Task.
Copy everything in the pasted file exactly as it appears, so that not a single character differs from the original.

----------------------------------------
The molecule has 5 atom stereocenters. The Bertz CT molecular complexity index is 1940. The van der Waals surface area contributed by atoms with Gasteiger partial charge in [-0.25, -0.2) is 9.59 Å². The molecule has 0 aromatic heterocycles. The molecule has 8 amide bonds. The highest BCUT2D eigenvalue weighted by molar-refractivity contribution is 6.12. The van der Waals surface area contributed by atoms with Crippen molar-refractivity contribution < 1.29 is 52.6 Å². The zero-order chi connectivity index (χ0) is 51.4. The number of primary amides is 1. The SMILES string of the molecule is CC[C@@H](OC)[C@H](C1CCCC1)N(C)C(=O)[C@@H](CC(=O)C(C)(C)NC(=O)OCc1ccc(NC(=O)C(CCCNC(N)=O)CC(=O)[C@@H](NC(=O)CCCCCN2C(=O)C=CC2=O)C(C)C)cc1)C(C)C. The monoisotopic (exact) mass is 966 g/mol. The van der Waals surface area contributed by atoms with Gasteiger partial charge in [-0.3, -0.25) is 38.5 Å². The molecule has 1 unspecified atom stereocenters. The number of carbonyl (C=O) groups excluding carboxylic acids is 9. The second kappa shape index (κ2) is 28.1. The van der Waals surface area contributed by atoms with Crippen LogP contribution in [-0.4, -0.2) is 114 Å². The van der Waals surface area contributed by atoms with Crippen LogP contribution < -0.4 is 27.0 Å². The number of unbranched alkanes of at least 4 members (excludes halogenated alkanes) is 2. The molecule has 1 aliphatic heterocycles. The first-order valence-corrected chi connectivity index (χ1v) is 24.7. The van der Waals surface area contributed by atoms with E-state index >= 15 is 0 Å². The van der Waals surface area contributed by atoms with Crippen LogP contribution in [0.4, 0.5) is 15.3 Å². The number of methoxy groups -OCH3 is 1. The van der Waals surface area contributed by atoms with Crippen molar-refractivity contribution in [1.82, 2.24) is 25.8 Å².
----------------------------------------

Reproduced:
The molecule has 5 atom stereocenters. The Bertz CT molecular complexity index is 1940. The van der Waals surface area contributed by atoms with Gasteiger partial charge in [-0.25, -0.2) is 9.59 Å². The molecule has 0 aromatic heterocycles. The molecule has 8 amide bonds. The highest BCUT2D eigenvalue weighted by molar-refractivity contribution is 6.12. The van der Waals surface area contributed by atoms with Crippen molar-refractivity contribution < 1.29 is 52.6 Å². The zero-order chi connectivity index (χ0) is 51.4. The number of primary amides is 1. The SMILES string of the molecule is CC[C@@H](OC)[C@H](C1CCCC1)N(C)C(=O)[C@@H](CC(=O)C(C)(C)NC(=O)OCc1ccc(NC(=O)C(CCCNC(N)=O)CC(=O)[C@@H](NC(=O)CCCCCN2C(=O)C=CC2=O)C(C)C)cc1)C(C)C. The monoisotopic (exact) mass is 966 g/mol. The van der Waals surface area contributed by atoms with Gasteiger partial charge in [-0.3, -0.25) is 38.5 Å². The molecule has 1 unspecified atom stereocenters. The number of carbonyl (C=O) groups excluding carboxylic acids is 9. The second kappa shape index (κ2) is 28.1. The van der Waals surface area contributed by atoms with Crippen LogP contribution in [-0.4, -0.2) is 114 Å². The van der Waals surface area contributed by atoms with Crippen LogP contribution < -0.4 is 27.0 Å². The number of unbranched alkanes of at least 4 members (excludes halogenated alkanes) is 2. The molecule has 1 aliphatic heterocycles. The first-order valence-corrected chi connectivity index (χ1v) is 24.7. The van der Waals surface area contributed by atoms with E-state index >= 15 is 0 Å². The van der Waals surface area contributed by atoms with Crippen LogP contribution in [0.4, 0.5) is 15.3 Å². The number of methoxy groups -OCH3 is 1. The van der Waals surface area contributed by atoms with Crippen molar-refractivity contribution in [1.82, 2.24) is 25.8 Å².